The Vatican's Congregation for the Evangelization of Peoples says that a group of Chinese bishops are “presumed” to be excommunicated for participating in last month's illicit ordination, until they can provide any justification for a lesser penalty.
“There is a sufficient reason to ascertain that these bishops actually committed a grave act of indiscipline through the illegitimate episcopal ordination, and, thus, are presumed to have incurred the excommunication, unless the contrary is proved,” the congregation stated in a decree made public by Fides news service on July 12.
In the same document, the congregation made it clear that Father Paul Lei Shiyin, consecrated as a bishop in the illicit June 29 ceremony, “has already incurred the latae sententiae (automatic) excommunication, which is further 'declared' publicly by the Holy See.”
The congregation stressed that both Fr. Lei Shiyin, and the bishops involved in his consecration, must seek reconciliation with the Vatican
Canon law requires the participating bishops “to immediately approach the Holy See for forgiveness and to explain reasons for which they have participated in the illegitimate episcopal ordination and wait for the reply from the Holy See.”
In the meantime, they are forbidden to celebrate Mass, administer or receive other sacraments, or hold any Church office. The congregation also informed Catholics of their duty not to receive sacraments from these individuals – except in a case of immediate need, such as impending death – or do anything else that would give the appearance of legitimacy to an illicit ministry.
This step is necessary “not because the priests and faithful are in a position to judge the conscience of the bishop in question, but because the 'presumed imputability' is not yet removed.”
Catholics who were previously under such a bishop's authority “are very much encouraged to pray for him and to remind him, when needed, of the teaching of the Church.” They should also “keep him away from celebrating all forms of liturgy or Ecclesial ceremony, and to suspend the liturgy or ceremony, in case he does not observe the prohibition.”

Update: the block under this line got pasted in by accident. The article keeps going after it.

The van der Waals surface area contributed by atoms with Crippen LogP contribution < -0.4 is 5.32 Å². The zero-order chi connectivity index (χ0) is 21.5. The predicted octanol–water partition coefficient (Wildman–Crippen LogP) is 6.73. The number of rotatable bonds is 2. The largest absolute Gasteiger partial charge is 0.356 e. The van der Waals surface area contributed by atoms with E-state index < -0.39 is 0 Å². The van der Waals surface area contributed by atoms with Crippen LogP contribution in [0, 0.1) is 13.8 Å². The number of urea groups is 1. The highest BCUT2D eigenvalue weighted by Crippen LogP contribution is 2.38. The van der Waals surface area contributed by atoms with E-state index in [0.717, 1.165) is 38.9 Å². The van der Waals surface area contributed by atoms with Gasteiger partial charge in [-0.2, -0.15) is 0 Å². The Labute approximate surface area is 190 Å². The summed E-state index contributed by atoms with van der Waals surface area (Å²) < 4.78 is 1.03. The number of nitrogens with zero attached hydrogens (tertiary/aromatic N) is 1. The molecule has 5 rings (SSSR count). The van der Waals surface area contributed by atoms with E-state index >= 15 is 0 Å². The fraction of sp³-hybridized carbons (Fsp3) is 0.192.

It may be possible for the participating bishops, who were previously in communion with the Pope and accepted as the legitimate leaders of their dioceses, to resume their ministry as bishops if they are reconciled with the Pope. For Fr. Lei Shiyin, however, such an outcome is a virtual impossibility.
The Vatican, while not denying the validity of his ordination, continues to refer to Fr. Lei Shiyin as a priest and not as a bishop. The Congregation for the Evangelization of Peoples stressed that he could be reconciled to Rome, but should not expect to be regarded as a legitimate bishop if a reconciliation takes place.
“The removal of excommunication is one thing; and the episcopal appointment is another. These two things are distinct,” the congregation pointed out. “The Holy See has so far expressed that for some serious reasons Fr. Lei cannot be appointed bishop.”
Excommunication, the congregation noted, is a “'medicinal' penalty” meant to evoke a response of repentance. Although his actions may have cut him off from the Church's sacramental source of life, the excommunicated person “still remains a member of the Church – the mystical body of Christ.”
“That is why he can still approach the Holy See, which is the only place he can go for reconciliation.”
Bishop Fang Xinyao, president of the government-controlled Chinese Catholic Patriotic Association, was the main celebrant for the June 29 ordination. Bishop Xinyao had previously been received into communion with the Pope and was considered a legitimate Catholic bishop.
Officials at the Patriotic Association announced on June 23 that they are looking to ordain as many as 40 new bishops without Vatican approval.
Another such ordination occurred on July 14, two days after Fides published the evangelization congregation's decree. Vatican spokesman Fr. Federico Lomardi called the most recent illicit ordination “very negative for the unity of the Church,” and noted that “the position of the Holy See on this matter has been made clear in recent months.”